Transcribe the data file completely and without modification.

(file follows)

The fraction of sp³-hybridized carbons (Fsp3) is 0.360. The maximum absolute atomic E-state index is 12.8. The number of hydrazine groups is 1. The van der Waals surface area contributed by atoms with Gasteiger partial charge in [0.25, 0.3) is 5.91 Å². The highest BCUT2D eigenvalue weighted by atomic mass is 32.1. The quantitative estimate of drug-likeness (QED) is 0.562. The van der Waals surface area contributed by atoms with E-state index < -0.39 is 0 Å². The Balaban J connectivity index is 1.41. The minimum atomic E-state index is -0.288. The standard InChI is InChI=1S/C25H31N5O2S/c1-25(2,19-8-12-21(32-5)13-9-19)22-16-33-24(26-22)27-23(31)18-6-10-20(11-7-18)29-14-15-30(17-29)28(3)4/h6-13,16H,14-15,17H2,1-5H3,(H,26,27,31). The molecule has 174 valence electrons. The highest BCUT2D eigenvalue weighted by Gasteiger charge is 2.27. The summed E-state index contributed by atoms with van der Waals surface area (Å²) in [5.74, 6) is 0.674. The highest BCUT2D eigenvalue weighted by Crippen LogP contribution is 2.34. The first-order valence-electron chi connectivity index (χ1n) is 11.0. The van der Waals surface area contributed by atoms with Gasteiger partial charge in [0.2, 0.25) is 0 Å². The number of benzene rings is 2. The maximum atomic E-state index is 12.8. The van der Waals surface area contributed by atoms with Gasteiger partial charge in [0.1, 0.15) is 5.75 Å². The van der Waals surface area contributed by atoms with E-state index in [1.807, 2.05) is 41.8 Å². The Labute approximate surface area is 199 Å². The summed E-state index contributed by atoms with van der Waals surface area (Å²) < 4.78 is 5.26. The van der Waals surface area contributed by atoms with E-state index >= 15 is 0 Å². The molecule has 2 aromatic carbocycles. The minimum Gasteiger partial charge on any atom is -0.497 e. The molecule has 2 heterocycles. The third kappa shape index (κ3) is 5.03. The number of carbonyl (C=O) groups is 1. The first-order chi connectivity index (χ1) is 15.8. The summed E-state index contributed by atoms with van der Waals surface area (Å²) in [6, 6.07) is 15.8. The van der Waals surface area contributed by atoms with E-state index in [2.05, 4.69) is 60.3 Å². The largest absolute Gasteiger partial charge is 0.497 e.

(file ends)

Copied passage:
The fraction of sp³-hybridized carbons (Fsp3) is 0.360. The maximum absolute atomic E-state index is 12.8. The number of hydrazine groups is 1. The van der Waals surface area contributed by atoms with Gasteiger partial charge in [0.25, 0.3) is 5.91 Å². The highest BCUT2D eigenvalue weighted by atomic mass is 32.1. The quantitative estimate of drug-likeness (QED) is 0.562. The van der Waals surface area contributed by atoms with E-state index < -0.39 is 0 Å². The Balaban J connectivity index is 1.41. The minimum atomic E-state index is -0.288. The standard InChI is InChI=1S/C25H31N5O2S/c1-25(2,19-8-12-21(32-5)13-9-19)22-16-33-24(26-22)27-23(31)18-6-10-20(11-7-18)29-14-15-30(17-29)28(3)4/h6-13,16H,14-15,17H2,1-5H3,(H,26,27,31). The molecule has 174 valence electrons. The highest BCUT2D eigenvalue weighted by Gasteiger charge is 2.27. The summed E-state index contributed by atoms with van der Waals surface area (Å²) in [5.74, 6) is 0.674. The highest BCUT2D eigenvalue weighted by Crippen LogP contribution is 2.34. The first-order valence-electron chi connectivity index (χ1n) is 11.0. The van der Waals surface area contributed by atoms with Gasteiger partial charge in [0.2, 0.25) is 0 Å². The number of benzene rings is 2. The maximum atomic E-state index is 12.8. The van der Waals surface area contributed by atoms with Gasteiger partial charge in [0.1, 0.15) is 5.75 Å². The van der Waals surface area contributed by atoms with E-state index in [1.807, 2.05) is 41.8 Å². The Labute approximate surface area is 199 Å². The summed E-state index contributed by atoms with van der Waals surface area (Å²) < 4.78 is 5.26. The van der Waals surface area contributed by atoms with E-state index >= 15 is 0 Å². The molecule has 2 aromatic carbocycles. The minimum Gasteiger partial charge on any atom is -0.497 e. The molecule has 2 heterocycles. The third kappa shape index (κ3) is 5.03. The number of carbonyl (C=O) groups is 1. The first-order chi connectivity index (χ1) is 15.8. The summed E-state index contributed by atoms with van der Waals surface area (Å²) in [6, 6.07) is 15.8. The van der Waals surface area contributed by atoms with E-state index in [2.05, 4.69) is 60.3 Å². The largest absolute Gasteiger partial charge is 0.497 e.